“The Grand Budapest Hotel” (Point, Sundance) — The film of the spring for Madisonians of a certain stripe, Wes Anderson’s latest features an all-star cast led by a surprisingly comic Ralph Fiennes.
“Muppets Most Wanted” (Point, Eastgate, Cinema) — My full review is here. The gang return in a cross-European caper comedy that’s not quite as good as 2011’s “The Muppets,” but still a lot of fun. With Tina Fey, Ricky Gervais, and dozens of celebrity cameos.
“Divergent” (Point, Eastgate, Star Cinema) — It’s the classic teen drama dilemma — what if you’re awesome at everything? Shailene Woodley lives in a dystopian future where society is divided up by attributes — only she doesn’t fit in.
“Stranger By The Lake” (Sundance) — My full review is here. At a small French beach frequented by gay men looking for an anonymous past, one man falls for another who may be a murderer. I’m doing a post-show chat after the Tuesday 7:05 p.m. show.
“Wisconsin Film Festival Sneak Peek” (7 p.m., Madison Public Library’s Central, Pinney and Alicia Ashman branches) — With the festival less than two weeks away (really!), festival programmers are presenting a look at what’s coming. Each of the three library locations will be presenting an hour of trailers and clips from movies playing at the festival. FREE!
“Wisconsin Film Festival Sneak Peek” (2 p.m., Alicia Ashman Public Library, 733 N. High Point Blvd.) — Bring the kids and check out some of the trailers for the family-friendly offerings at this year’s festival. FREE!
“Frozen” (2 p.m., Madison Public Library Pinney Branch, 204 Cottage Grove Road.) — My full review is here. “Let It Go” has basically been on a non-stop loop in our house since December, and I’d still see Disney’s animated fable again. That’s how good it is. FREE!
“Little Shop of Horrors” (Monday through Thursday, Point and Eastgate) — Marcus winds up its month of musicals with Frank Oz’s 1986 musical, your typical boy-meets-girl, boy-meets-plant, dentist-meets-laughing gas tale.
“The Way We Get By” (2 p.m., Alicia Ashman Public Library) — I’m guessing the Spoon song doesn’t make an appearance in this documentary about senior citizens who greet soldiers returning home from overseas, but I could be wrong. FREE!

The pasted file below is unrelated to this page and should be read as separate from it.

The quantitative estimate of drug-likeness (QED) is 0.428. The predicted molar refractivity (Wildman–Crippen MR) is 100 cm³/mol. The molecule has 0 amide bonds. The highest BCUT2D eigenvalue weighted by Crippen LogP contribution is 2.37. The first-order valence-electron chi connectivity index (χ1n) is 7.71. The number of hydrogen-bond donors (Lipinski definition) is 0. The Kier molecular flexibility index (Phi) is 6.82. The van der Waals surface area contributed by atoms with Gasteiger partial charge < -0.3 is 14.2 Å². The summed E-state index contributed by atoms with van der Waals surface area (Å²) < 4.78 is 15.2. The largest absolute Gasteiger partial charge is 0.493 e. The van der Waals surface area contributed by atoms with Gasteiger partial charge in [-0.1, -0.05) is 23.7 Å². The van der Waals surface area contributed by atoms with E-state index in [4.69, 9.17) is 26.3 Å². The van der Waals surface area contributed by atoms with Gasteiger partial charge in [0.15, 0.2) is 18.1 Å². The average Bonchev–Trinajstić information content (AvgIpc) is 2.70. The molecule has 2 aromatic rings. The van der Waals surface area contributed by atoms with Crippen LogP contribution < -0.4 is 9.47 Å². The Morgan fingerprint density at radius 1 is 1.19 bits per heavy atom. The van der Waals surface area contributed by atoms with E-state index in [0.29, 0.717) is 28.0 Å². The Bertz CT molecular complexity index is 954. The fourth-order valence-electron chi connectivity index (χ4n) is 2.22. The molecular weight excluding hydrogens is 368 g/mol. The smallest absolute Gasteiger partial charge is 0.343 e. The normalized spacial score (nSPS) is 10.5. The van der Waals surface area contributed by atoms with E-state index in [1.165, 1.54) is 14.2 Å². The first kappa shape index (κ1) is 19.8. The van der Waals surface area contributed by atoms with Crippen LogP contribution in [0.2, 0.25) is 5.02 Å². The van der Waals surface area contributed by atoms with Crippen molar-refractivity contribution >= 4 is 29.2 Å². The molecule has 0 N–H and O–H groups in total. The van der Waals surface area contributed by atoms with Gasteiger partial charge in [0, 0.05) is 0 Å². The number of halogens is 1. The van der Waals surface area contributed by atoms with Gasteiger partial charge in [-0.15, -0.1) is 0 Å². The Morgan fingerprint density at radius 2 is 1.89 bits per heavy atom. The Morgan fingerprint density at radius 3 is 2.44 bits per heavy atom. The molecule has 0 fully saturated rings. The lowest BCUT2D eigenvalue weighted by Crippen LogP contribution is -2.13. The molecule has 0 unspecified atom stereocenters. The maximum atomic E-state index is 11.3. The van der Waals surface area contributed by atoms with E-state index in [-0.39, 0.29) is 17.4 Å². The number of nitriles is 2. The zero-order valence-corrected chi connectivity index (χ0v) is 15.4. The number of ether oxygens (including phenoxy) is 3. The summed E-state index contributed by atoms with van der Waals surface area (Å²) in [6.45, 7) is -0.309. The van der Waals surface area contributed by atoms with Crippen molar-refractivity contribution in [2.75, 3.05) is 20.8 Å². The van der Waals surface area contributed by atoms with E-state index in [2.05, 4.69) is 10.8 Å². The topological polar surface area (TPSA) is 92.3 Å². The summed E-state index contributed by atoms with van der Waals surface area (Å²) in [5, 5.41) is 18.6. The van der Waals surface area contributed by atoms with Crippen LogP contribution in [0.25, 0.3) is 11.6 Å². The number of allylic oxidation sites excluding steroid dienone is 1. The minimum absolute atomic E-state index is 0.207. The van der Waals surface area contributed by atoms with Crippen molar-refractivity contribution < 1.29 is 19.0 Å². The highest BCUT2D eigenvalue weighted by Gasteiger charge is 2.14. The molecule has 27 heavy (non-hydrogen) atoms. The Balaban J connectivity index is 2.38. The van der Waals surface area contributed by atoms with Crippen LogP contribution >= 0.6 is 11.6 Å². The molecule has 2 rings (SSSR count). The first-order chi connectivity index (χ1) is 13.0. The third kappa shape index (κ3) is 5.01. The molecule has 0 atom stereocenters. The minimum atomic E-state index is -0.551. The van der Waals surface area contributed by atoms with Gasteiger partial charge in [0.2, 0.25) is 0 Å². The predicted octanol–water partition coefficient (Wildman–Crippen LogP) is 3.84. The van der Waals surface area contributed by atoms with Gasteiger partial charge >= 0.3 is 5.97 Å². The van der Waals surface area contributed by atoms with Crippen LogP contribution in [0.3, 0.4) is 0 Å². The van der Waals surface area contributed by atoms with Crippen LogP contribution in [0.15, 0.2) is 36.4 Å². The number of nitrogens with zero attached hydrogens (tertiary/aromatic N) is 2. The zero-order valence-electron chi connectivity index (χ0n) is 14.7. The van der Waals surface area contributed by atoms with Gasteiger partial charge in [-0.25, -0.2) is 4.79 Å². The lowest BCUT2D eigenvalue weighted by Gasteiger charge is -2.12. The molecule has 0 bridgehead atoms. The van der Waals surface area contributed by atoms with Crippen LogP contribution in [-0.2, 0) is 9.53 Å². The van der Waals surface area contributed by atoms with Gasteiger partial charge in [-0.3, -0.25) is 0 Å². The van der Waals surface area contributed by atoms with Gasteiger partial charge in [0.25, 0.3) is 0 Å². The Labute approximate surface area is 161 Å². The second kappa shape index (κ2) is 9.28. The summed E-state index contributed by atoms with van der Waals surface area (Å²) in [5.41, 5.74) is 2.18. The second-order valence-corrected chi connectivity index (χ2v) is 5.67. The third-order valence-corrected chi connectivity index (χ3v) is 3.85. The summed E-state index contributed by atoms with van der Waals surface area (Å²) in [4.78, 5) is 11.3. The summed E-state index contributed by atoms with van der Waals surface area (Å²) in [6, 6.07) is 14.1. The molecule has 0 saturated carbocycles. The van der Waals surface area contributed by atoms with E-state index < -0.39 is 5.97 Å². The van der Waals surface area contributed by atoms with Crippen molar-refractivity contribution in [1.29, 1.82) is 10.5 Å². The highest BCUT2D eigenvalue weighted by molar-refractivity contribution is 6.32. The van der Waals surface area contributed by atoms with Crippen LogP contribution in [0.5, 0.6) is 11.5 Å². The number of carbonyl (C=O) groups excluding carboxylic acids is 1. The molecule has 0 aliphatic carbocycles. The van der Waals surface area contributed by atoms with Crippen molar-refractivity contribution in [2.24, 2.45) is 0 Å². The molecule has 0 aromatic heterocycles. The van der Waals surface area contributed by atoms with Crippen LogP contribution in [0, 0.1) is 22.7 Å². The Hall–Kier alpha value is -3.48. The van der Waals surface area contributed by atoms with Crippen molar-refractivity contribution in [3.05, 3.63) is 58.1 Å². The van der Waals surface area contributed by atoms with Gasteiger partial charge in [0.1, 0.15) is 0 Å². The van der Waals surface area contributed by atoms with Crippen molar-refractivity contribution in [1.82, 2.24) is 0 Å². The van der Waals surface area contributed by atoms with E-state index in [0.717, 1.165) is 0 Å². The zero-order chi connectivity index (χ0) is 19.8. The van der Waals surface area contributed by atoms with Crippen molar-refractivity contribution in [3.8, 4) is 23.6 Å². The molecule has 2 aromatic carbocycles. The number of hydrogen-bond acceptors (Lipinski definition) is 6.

“Freedom Riders” (7 p.m., Wisconsin Historical Society, 816 State St.) — The historical society continues its series of civil rights documentaries with this inspiring and insightful look at volunteers riding a bus into the deep South, including never before seen footage of an attack by Klansmen in which a bus was set on fire. FREE!
“The Shawshank Redemption” (1:15 p.m. and 6:30 p.m., Sundance) — Most recently parodied in “Muppets Most Wanted,” Frank Darabont’s film about prison and friendship is probably on TBS tonight anyway, but still much better to see on the big screen.
“A Place at the Table” (7 p.m, Union South Marquee, 1308 W. Dayton St.) — My full review is here. As Congress slashed food stamps yet again and Paul Ryan rails about laziness in the “inner city,” this timely documentary looks at how hunger cuts across all locations and demographics. FREE!
“Winter of Cyclists” (7 p.m., Barrymore Theatre, 2090 Atwood Ave.) — This documentary looks at cycling enthusiasts who don’t let a little thing like winter slow them down. The director and cast member Heather McCullough, a UW grad, will be at the screening. $10.
“Dead Man Walking” (6:30 p.m, Central Library, 201 W. Mifflin St.) — With the Madison Opera set to perform “Dead Man Walking” next month, the library will show the acclaimed 1995 film about the bond between Sister Helen Prejean (Susan Sarandon) and a death row inmate (Sean Penn). FREE!
“LakeFront Cinema: Video pioneer Aaron Granat” (6:30 p.m, Central Library, 201 W. Mifflin St.) — Madison visual artist Granat will present some of his meditative short films. FREE!
“Damage Control: The Films of Adam Paradis and JB Mabe” (7 p.m., Union South Marquee) — The Chicago experimental filmmakers will be on hand to present a wide range of their short films, which range from Super 8 to 16mm. FREE!
“Russian Ark” (9 p.m, Union South Marquee) — Past and present intermingle in Alexander Sokurov’s groundbreaking film set in the famed Hermitage, and shot in a single, unbroken take. FREE!